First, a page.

1.02 pm

Lord Dubs: My Lords, I thank all noble Lords who contributed to this serious debate. I hope, taking what the Minister said, that it will have influenced practice and behaviour in these centres, difficult as they are.

I welcome the fact that the Minister said that the YJB will publish annual statistics. I particularly welcome the fact that the Government will publish the report on the matters they have been inquiring into at the end of October. I am pleased that the young people concerned in such incidents can give their views.

I am not entirely happy that only part of the manual is to be published. When one looks at what is on the internet, I think we are being a little overcautious there. Public transparency would be better.

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I welcome the fact that the Minister said that violence will be used only as a last resort and only if there is a threat to safety. Above all, I believe this short debate may well have contributed to improving standards in secure training centres. For that, I am grateful to the House and to the Minister.

On Question, Motion agreed to.


1.03 pm

The Lord President of the Council (Baroness Ashton of Upholland): My Lords, with the permission of the House, I would now like to repeat a Statement made in another place by my right honourable friend the Prime Minister.

“Mr Speaker, with permission, and following my visit last weekend to Baghdad and Basra, I would like to update the House on the latest developments in Iraq.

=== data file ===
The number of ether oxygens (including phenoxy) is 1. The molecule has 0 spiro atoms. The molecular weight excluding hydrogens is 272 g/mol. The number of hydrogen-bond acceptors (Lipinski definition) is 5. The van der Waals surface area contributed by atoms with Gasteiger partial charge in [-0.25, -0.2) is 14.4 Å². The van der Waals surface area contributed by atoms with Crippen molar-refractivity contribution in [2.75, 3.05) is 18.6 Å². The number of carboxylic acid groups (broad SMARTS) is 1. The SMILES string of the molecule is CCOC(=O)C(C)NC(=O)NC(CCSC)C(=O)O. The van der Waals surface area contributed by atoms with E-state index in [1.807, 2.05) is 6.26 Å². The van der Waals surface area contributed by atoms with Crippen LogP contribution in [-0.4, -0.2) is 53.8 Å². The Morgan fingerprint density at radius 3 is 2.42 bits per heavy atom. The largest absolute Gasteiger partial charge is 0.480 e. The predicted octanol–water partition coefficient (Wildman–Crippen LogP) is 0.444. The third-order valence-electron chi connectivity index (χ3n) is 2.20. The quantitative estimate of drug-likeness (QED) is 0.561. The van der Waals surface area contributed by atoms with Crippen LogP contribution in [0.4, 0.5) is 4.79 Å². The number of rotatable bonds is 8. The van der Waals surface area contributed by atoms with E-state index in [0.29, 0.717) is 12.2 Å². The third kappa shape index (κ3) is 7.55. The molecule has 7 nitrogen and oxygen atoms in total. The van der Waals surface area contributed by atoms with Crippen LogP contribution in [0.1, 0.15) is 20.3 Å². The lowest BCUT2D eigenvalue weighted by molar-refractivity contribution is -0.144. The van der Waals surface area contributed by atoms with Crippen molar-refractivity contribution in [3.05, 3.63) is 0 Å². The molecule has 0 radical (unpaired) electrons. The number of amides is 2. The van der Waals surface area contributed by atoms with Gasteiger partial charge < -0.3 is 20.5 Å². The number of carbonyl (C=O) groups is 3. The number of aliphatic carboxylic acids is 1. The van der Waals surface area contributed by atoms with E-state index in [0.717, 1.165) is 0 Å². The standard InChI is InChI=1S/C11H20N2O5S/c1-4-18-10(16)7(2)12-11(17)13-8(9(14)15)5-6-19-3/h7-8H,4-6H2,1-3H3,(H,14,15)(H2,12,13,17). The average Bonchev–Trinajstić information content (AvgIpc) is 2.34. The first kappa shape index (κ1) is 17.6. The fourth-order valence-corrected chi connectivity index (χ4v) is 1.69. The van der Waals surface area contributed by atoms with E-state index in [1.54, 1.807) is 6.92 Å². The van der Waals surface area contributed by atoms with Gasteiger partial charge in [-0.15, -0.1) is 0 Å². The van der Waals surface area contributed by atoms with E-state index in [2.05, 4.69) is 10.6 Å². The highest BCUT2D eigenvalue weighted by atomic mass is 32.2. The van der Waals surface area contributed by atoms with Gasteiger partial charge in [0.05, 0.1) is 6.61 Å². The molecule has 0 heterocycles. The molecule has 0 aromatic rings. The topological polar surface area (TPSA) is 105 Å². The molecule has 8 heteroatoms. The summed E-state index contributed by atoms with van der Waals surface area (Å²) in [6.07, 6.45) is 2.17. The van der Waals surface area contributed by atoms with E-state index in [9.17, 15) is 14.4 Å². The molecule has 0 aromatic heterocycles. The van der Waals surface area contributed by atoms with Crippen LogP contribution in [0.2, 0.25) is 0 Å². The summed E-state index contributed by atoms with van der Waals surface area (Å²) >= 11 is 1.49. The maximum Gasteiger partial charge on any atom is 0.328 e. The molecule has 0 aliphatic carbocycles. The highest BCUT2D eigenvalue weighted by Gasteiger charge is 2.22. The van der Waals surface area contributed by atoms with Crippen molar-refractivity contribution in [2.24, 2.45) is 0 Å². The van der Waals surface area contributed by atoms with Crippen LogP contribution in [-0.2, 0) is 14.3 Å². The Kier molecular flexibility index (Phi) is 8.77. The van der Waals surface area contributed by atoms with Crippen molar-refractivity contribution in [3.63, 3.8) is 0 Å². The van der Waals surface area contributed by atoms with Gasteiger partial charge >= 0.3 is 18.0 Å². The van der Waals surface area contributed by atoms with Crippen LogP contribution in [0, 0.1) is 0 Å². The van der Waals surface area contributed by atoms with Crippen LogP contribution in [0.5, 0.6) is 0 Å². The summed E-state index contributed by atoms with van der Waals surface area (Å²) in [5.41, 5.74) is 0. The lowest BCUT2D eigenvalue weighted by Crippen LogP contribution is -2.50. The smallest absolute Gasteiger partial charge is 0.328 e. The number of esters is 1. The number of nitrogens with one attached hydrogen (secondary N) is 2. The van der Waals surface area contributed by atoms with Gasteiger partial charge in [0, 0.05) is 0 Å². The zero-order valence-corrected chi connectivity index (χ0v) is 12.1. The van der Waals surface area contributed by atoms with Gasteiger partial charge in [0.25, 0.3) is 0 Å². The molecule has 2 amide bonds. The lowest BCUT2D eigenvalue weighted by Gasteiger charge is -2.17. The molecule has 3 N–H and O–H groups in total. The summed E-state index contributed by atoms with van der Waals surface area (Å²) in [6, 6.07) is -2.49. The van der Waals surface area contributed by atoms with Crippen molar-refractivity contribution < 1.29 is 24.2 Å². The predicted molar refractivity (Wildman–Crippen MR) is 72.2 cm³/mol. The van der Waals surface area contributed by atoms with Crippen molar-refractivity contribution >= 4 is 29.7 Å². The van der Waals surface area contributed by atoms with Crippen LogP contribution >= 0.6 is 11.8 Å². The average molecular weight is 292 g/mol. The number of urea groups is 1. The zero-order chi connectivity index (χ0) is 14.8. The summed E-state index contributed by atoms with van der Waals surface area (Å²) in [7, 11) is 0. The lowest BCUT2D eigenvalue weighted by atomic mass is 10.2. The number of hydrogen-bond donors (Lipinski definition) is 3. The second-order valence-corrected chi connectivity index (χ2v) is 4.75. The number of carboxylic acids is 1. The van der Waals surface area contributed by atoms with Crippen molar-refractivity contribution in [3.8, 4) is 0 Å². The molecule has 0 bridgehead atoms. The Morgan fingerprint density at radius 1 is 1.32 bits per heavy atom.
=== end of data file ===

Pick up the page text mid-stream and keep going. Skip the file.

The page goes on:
“Let me start by paying tribute to the British service men and women who have served there with distinction since March 2003 and in particular to those who have given their lives in service of their country. I know the whole House will join with me in honouring the memory of the fallen and saluting the courage of all our military and our civilian personnel.

“As I set out in my October Statement, our objective is the creation of an independent, prosperous, democratic Iraq that is free of terrorist violence, secure within its borders and a stable presence in the region—something that is firmly in Britain’s interests, and in the interests of the world as a whole.

“To achieve this, we have sought with America and our other allies to support the Iraqi Government as they take on greater responsibility for their security and for safeguarding their new democracy, challenging those, whether terrorists, insurgents or militia, who threaten their citizens and undermine the rule of law. We have also sought to foster democratic and accountable government and support national reconciliation, giving all of Iraq’s communities a genuine say in the future of their country. And we have worked to help the Iraqis build their economy and give their people an economic stake in the future.

“In the last year, this has led us to pursue the strategy of ‘overwatch’, moving from combat to the training and mentoring of the Iraqi forces and the Iraqi police, encouraging the development of local government and working with the Iraqis on a Basra economic development strategy.